“If you gaze for long into an abyss, the abyss gazes also into you,” said the famed 17th Century German Philosopher Friedrich Nietzsche. I was first introduced to Nietzsche, and this quote, in an elective Philosophy course I took at Muhlenberg College back in 1980. In one of the earlier classes of the fall semester the professor gave the class an assignment to pen an interpretive essay in regard to Nietzsche’s meaning in his prose. When I was a 20 year old sophomore in college I barely knew what the word interpretive meant, leaving me to agonize for the two weeks we had to turn our analysis in. I searched hard, but there was no where for me to copy the answer out of some encyclopedia or microfiche. There was no google search back then, only your own original thought. I was rewarded with a D for my efforts on this task which, at least, gave me a very good idea how little I understood about Nietzsche or his philosophies on life. Despite my unimaginative self, and the grade I received, I had discovered a healthy curiosity about different philosophies the class had exposed me to. It was rare for me to save my notes or tests after a course was over, especially ones that I struggled with, but for this class I made an exception. As the years grew between my bad start in “Philosophy 101” and the present I have referred back to the quotes we dissected back in the halls of academia, always with the intent of inspiring my personal evolvement.
“Life is more fun if you can treat the entire process as a game.” This is a simple philosophical quote that I am sure some great mind has uttered before, but for now I am attributing it to myself. It was approximately 25 years ago that I developed a strategy of turning in-cumbersome challenges into a game. Whenever I got myself into a jam, or was getting prepared for an adjustment in business, I turned the situation into some sort of contest played between myself and me. I played games and gave tests, all organized by me with the strict intention of a rewarding outcome for myself in the long run. Most recently my challenges and goals are centered around making a concerted effort to implement life style changes that are appropriate for my age and health status. The adjustments include; less alcohol input, more family time, better diet, and more of a focus at work. The light and optimistic side of myself says the motivation for these changes is preparatory work to be in my best possible condition entering the golden years. The darker and more tainted side of myself was bitching about the purpose, if there was any at all, for me making changes. ‘What do these doctors know? I’m in great shape for my age, I only need to keep doing things my way like I have always. Regardless of purpose, my future was in the balance and I felt an urgency to give myself a self examination of the most difficult magnitude.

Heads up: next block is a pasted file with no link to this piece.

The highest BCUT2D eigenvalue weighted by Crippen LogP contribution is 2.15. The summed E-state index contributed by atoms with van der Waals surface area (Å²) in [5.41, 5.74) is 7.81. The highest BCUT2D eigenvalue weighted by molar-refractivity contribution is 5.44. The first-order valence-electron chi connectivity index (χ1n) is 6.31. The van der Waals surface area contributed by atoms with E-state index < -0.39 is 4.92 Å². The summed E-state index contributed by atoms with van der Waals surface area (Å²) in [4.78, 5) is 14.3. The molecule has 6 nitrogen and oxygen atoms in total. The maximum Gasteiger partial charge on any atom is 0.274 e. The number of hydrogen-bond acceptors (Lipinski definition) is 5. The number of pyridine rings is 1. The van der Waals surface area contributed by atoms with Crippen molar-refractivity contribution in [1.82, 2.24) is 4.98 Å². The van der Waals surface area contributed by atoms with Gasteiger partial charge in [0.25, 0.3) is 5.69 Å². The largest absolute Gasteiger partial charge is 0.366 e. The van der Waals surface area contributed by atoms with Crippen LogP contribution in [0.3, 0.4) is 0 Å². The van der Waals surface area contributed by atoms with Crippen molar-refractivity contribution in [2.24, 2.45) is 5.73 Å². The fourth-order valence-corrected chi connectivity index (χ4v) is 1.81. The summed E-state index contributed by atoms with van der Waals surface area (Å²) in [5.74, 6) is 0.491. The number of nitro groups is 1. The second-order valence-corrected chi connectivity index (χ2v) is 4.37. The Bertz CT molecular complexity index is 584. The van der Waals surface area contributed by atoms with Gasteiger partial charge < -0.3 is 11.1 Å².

“If you gaze for long into an abyss, the abyss gazes also into you.” Songs, quotes, books and our personel history take on different perspectives and meaning as we grow older. Today, my interpretation of the Nietzsche quote is totally different than the garbage I wrote back in college. Nietzsche could have meant that we can only overcome our most harrowing fears, we can only defeat the demons that torment us by staring directly at them. A high percentage of us spend a lifetime slaying personal dragons, no matter how often we put the fires out, a tiny spark seems to find a way to remain. Last week I went on a mission to administer a self exam that included a trip to a land where my dragons live. There I could face my opponents eye ball to eye ball on their turf. I was partaking on a four day, three night excursion to Hollywood Florida’s Hard Rock Guitar Casino. Being a person who has, at times, fought to control a gambling problem and more immediately has put himself on a strict non alcoholic diet since the turn of the new year, a gambling joint in South Florida can be an extremely dangerous place. A fair analogy would be offering a person with a fear of heights $5,000,000 to rescue Faye Ray in the grips of the mighty Kong from the top of the Empire State Building. The odds are slim that a person who panics at high altitudes could save beauty from the beast. Last Monday I arrived at the Hard Rock to spend some quality time with my favorite person. The test was for me to ask myself two questions at the end of the trip. 1. Did you consume any booze? 2. Did you gamble?